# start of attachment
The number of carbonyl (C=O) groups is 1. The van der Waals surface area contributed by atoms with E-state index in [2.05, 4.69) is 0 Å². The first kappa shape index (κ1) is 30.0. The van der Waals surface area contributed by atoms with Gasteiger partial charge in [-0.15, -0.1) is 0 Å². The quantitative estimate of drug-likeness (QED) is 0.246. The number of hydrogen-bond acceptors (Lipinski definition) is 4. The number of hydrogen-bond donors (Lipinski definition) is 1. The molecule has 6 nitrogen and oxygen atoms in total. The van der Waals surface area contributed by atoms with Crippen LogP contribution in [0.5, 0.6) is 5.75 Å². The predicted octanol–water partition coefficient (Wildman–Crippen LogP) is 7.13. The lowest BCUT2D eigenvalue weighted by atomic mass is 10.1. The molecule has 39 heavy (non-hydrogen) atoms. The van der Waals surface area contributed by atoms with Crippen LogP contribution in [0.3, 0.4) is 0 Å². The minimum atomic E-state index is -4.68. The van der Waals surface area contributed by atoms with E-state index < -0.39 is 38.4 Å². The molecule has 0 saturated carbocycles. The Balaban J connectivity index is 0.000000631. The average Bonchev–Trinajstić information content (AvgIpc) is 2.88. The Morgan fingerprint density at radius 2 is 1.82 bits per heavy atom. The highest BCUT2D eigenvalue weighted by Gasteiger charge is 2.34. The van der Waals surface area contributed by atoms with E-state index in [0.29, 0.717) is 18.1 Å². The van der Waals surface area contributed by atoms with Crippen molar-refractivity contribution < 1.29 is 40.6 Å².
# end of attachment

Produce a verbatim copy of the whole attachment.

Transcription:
The number of carbonyl (C=O) groups is 1. The van der Waals surface area contributed by atoms with E-state index in [2.05, 4.69) is 0 Å². The first kappa shape index (κ1) is 30.0. The van der Waals surface area contributed by atoms with Gasteiger partial charge in [-0.15, -0.1) is 0 Å². The quantitative estimate of drug-likeness (QED) is 0.246. The number of hydrogen-bond acceptors (Lipinski definition) is 4. The number of hydrogen-bond donors (Lipinski definition) is 1. The molecule has 6 nitrogen and oxygen atoms in total. The van der Waals surface area contributed by atoms with Crippen LogP contribution in [0.5, 0.6) is 5.75 Å². The predicted octanol–water partition coefficient (Wildman–Crippen LogP) is 7.13. The lowest BCUT2D eigenvalue weighted by atomic mass is 10.1. The molecule has 39 heavy (non-hydrogen) atoms. The van der Waals surface area contributed by atoms with Crippen LogP contribution in [0.3, 0.4) is 0 Å². The minimum atomic E-state index is -4.68. The van der Waals surface area contributed by atoms with E-state index < -0.39 is 38.4 Å². The molecule has 0 saturated carbocycles. The Balaban J connectivity index is 0.000000631. The average Bonchev–Trinajstić information content (AvgIpc) is 2.88. The Morgan fingerprint density at radius 2 is 1.82 bits per heavy atom. The highest BCUT2D eigenvalue weighted by Gasteiger charge is 2.34. The van der Waals surface area contributed by atoms with E-state index in [0.29, 0.717) is 18.1 Å². The van der Waals surface area contributed by atoms with Crippen molar-refractivity contribution < 1.29 is 40.6 Å².